Microsoft’s Build developer conference kicked off today in San Francisco. But prior to the opening of Build, Canonical and Microsoft announced that Ubuntu Linux would soon be coming to Windows. The companies are working to allow Windows to run Ubuntu simultaneously with Windows. This does not mean virtualization, but rather running a full Linux on top of a Windows library foundation.

The ultimate result of this collaboration is that Windows users will soon have access to the Linux ecosystem and its development tools. Windows will directly support the Bash terminal, and will be able to run Ubuntu packages right on the Windows desktop.

The move will finally allow developers to move on from Cygwin and other halfway tools that attempt to emulate a Unix environment on the Windows desktop. PuTTY, for example, can be replaced with vanilla SSH.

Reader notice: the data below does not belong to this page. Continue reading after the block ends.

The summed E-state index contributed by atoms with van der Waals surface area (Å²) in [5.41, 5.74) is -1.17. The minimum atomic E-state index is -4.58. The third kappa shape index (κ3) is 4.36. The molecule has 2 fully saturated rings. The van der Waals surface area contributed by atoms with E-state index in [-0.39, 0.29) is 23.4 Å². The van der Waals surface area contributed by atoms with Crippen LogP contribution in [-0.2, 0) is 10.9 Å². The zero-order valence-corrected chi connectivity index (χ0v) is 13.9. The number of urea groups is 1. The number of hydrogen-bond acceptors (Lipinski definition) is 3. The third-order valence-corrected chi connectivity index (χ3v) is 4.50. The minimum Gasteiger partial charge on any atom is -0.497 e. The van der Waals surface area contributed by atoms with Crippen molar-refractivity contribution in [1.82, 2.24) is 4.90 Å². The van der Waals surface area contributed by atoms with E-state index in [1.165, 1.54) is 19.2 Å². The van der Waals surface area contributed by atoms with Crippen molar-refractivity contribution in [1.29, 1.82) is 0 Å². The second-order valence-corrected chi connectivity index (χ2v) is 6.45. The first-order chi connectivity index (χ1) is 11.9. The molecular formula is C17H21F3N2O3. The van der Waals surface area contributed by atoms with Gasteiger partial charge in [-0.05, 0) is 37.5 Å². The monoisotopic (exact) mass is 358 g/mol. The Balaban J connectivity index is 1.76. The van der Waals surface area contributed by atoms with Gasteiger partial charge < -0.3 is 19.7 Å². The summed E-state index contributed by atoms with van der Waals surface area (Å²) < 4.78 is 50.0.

Satya Nadella, CEO of Microsoft, kicked off the show by saying, “There’s one thing that’s so unique about developer conferences: Developers come here already excited about technology. They get to see new technologies, but more important they walk away inspired by new technology.

“There is a much more mainstream dialog about the role of technology in our society. It’s the right time to have that discussion now. We have these profound questions in front of us. Is technology driving economic growth for everyone? Or is economic growth stalled in spite of technology spend?”

The company also introduced a converter to bring Win32 and .NET apps up to modern standards, ready to be deployed to the Windows app store. The tool produces AppX files, which are compatible with the modern Universal Windows Platform.

Tomorrow, Microsoft will discuss Office 365, Intelligent Cloud and Azure, but today, the focus was on personal computing. “Windows 10 is off to an amazing start. It’s the fastest-growing version of Windows,” said Nadella.

“We’re going to talk about how Windows can be your ultimate dev box, where you can develop all your software, for Windows and beyond.”